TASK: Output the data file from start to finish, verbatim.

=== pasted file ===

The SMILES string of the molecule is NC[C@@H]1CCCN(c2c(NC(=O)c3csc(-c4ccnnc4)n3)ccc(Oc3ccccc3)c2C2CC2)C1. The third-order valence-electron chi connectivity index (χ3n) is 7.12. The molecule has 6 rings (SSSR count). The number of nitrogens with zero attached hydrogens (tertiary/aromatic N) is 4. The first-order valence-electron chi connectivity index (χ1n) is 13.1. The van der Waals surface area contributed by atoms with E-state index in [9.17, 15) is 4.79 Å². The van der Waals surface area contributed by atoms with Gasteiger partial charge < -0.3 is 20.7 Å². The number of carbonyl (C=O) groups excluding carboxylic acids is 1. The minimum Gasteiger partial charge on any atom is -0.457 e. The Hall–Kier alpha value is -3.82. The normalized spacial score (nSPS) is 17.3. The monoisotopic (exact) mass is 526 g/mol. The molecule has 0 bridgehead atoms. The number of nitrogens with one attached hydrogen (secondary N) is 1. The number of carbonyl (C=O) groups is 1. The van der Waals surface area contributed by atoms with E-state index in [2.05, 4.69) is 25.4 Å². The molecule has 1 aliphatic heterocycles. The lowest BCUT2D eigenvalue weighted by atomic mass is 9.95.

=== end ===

The SMILES string of the molecule is NC[C@@H]1CCCN(c2c(NC(=O)c3csc(-c4ccnnc4)n3)ccc(Oc3ccccc3)c2C2CC2)C1. The third-order valence-electron chi connectivity index (χ3n) is 7.12. The molecule has 6 rings (SSSR count). The number of nitrogens with zero attached hydrogens (tertiary/aromatic N) is 4. The first-order valence-electron chi connectivity index (χ1n) is 13.1. The van der Waals surface area contributed by atoms with E-state index in [9.17, 15) is 4.79 Å². The van der Waals surface area contributed by atoms with Gasteiger partial charge < -0.3 is 20.7 Å². The number of carbonyl (C=O) groups excluding carboxylic acids is 1. The minimum Gasteiger partial charge on any atom is -0.457 e. The Hall–Kier alpha value is -3.82. The normalized spacial score (nSPS) is 17.3. The monoisotopic (exact) mass is 526 g/mol. The molecule has 0 bridgehead atoms. The number of nitrogens with one attached hydrogen (secondary N) is 1. The number of carbonyl (C=O) groups is 1. The van der Waals surface area contributed by atoms with E-state index in [2.05, 4.69) is 25.4 Å². The molecule has 1 aliphatic heterocycles. The lowest BCUT2D eigenvalue weighted by atomic mass is 9.95.